Celebrating a Trailblazer and Living Legend, Professor Oyinade Olurin, OFR at 90!

On Friday, 2nd February 2024, I had the privilege of being at the 90th birthday event of Professor Oyinade Olurin OFR. As the Provost of the College of Medicine, University of Ibadan and as a member of the Medical Women Association of Nigeria (MWAN), I was honoured and deeply humbled to have the opportunity to say a few words on behalf of CoMUI and MWAN. I was grateful for the opportunity to stand among my teachers, mentors, and elders and colleagues and say a few words about a great teacher of teachers and mentor of mentors.

Professor Olurin is a trailblazer with a multitude of firsts, having served as the Foundation National President of the Medical Women Association of Nigeria (MWAN), the first Nigerian Woman Medical Professor, and the first Female Professor of Ophthalmology in Nigeria.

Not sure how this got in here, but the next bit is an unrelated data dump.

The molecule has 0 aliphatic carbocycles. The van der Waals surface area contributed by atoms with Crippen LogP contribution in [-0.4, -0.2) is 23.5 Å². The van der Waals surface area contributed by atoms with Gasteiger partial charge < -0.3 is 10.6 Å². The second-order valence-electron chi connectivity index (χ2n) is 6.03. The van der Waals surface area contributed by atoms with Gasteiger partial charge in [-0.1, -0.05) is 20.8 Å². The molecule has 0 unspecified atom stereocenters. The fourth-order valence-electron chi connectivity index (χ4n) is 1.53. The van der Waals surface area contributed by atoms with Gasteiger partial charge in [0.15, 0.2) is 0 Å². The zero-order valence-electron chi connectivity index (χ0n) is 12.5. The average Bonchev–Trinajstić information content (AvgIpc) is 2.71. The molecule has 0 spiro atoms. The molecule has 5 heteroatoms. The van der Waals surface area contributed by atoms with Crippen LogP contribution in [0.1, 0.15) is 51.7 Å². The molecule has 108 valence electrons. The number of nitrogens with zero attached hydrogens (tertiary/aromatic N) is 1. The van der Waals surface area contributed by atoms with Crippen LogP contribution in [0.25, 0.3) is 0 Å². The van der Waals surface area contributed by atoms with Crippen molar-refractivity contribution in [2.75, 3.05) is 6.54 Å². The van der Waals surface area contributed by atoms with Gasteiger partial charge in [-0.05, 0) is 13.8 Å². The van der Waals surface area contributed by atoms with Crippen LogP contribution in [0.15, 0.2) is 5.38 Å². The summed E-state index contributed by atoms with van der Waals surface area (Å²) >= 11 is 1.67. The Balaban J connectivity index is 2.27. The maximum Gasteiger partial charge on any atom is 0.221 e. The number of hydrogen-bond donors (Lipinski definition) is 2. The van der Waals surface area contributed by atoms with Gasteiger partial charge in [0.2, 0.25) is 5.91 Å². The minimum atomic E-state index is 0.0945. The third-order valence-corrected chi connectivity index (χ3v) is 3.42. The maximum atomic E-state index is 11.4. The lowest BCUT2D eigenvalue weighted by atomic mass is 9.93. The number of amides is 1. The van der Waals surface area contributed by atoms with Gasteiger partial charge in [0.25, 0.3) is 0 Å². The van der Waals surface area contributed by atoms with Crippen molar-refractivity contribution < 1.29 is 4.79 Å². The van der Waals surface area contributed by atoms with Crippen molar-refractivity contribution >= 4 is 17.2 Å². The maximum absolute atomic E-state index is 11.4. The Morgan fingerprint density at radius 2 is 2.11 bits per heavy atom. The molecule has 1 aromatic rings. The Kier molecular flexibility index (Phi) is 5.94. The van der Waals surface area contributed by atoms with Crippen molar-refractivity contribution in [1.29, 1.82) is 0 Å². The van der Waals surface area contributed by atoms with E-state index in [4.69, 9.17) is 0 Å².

In my tribute, I mentioned two key stories that left an indelible impact on me about Professor Oyinade Olurin. My journey with the Olurin family dates to the early '70s when I shared a common entrance coaching with the children under the guidance of Mrs. Akintola on Adeyi Street, Old Bodija, Ibadan. During those formative years, I recall Oyinkan Aina nee Olurin and Adeyinka Aroyewun (Nee Bateye), Oyinkan’s cousin, as disciplined children being raised by a disciplinarian. Despite attending different secondary schools, our paths crossed at The International School Ibadan (ISI) during my A-levels. I remember vividly Oyinkan telling us on a certain day that her hands smelled of onions because they had to do the usual large monthly cooking the day before. I was fascinated about the monthly cooking and did not fully understand until I started residency training. This was when I realised that if I would survive and thrive as a resident, wife, and mother, I had to be innovative and creative in my approaches to my multiple tasks. I remembered my teacher Professor Olurin carried out a big monthly cooking and I decided to adopt this approach.  I would go ahead to cook all my soups and sauces once in six weeks, and I didn't feel bad about this… I also had a big deep freezer to store my 6-weekly cooking. In my mind, the highly revered Prof. Olurin did the same. Her actions liberated me to think that a woman can be practical and innovative to survive and go on to thrive. We don't have to feel bad if we can't come home to cook fresh soup every day as long as we have alternative and efficient means to get the job done.